All DC Comics characters and
the distinctive likeness(es) thereof
are Trademarks & Copyright
© 1939 DC Comics, Inc.
Batman followed closely on Superman’s heels in Detective Comics #27 of May 1939. He was created as a hero of the night in direct contrast to Superman, with visual inspiration coming from many film and literary sources, including da Vinci’s ornithopter sketches. Both Superman and Batman, then published under the imprint of National Comics, were cornerstones for the future DC Comics. One of many shell companies started specifically to latch onto the hero fad, Timely Comics publishing Marvel Comics in October 1939. The Human Torch and Prince Namor the Sub-Mariner were the first residents of the future Marvel Universe. Hero after hero emerged in this Golden Age of comics. In the 1940s, there “was a superhero or villain for every profession, every class, every walk of life,” from lawyers to military men to scientists to taxi drivers to doctors to flower shop proprietors (Morrison 48). (I must interject that, as far as I know, there were no librarian heroes until Barbara Gordon, aka Batgirl, came out of the cave in 1967!)

Wednesday, April 29, 2015

Battle of New Market and its Re-enactment

 Although the flag they died to save
Floats not o'er any land or sea,
Throughout eternal years shall wave
The banner of their chivalry.
                                                         (John Wayland, 1926)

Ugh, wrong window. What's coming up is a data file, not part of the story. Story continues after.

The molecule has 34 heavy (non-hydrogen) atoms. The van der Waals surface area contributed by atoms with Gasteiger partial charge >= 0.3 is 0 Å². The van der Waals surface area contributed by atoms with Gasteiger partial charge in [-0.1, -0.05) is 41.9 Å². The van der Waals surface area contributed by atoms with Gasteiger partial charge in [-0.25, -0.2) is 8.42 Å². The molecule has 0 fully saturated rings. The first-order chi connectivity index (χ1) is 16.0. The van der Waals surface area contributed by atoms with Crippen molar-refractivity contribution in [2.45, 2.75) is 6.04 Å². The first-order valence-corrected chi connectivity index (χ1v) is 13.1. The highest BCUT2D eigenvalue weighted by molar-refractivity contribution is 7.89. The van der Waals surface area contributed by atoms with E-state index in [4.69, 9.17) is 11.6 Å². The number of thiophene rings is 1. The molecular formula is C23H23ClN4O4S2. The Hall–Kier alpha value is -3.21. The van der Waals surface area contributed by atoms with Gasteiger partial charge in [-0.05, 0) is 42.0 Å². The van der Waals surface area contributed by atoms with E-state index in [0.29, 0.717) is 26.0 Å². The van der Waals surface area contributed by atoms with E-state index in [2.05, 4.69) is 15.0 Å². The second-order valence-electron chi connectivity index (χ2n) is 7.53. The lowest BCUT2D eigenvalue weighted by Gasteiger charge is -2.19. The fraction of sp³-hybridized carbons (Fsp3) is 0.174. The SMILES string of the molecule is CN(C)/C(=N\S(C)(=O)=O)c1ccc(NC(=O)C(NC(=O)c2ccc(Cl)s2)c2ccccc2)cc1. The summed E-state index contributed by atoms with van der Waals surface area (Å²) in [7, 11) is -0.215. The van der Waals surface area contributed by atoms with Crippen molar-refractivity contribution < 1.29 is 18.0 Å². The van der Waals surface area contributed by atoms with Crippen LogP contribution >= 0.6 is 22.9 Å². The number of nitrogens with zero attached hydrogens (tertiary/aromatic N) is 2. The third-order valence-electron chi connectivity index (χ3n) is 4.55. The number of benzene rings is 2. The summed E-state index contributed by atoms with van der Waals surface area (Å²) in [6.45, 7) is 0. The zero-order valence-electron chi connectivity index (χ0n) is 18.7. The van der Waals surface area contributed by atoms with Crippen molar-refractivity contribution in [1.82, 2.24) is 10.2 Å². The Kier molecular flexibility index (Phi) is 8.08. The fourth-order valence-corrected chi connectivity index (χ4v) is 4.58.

May brings the smell of musket fire and the volley of cannons across the Valley.  Civil War
Book available at Library!
re-enactment camps spring up in the fields from Lexington to Winchester.  The most memorable and the oldest annual re-enactment held on its original 1864 ground is the Battle of New Market, or, the "Field of Lost Shoes" as it is commonly known because of the participation of the Virginia Military Institute (VMI) cadets.
     The first ceremonial remembrance of the battle was held at VMI in 1866 and continues every year on May 15th.  All of VMI turns out at the graves of six fallen cadets to hear the roll call of all ten cadets who lost their lives on that fateful day.  Their graves are marked by the statue of Virginia Mourning Her Dead, sculpted by Moses Ezekiel, who also was a cadet who fought on that same battlefield and who read the bible through the night to his fatally wounded friend and fellow cadet, Thomas G. Jefferson.[1]   Eighty miles away, on June 15th, New Market held its first memorial service and the following year, the Women's Memorial Society was formed.
            On May 21st, 1914, the fiftieth anniversary of the Battle of New Market, the wheat field saw its first re-enactment of VMI cadets.  Under the leadership of Commandant Col. Wise, son of former New Market cadet John Wise, 327 cadets re-enacted their charge across the orchard and up the hill. [2]
            On Sept. 20th, 1923 Brigadier General Smedley Butler brought about 3,500 real U.S. Marines to New Market to represent Gen. Seigel’s Union troops.  This is considered the first “modern” re-enactment and “the VMI cadets were there.”[3]

Wednesday, April 15, 2015

Climate Change

Meteorologists and emergency managers from the high Plains to the Appalachians are on alert as the U.S. has the year’s first widespread bout of severe weather. The key message:  Have a Plan.            (Christian Science Monitor, April 9, 2015)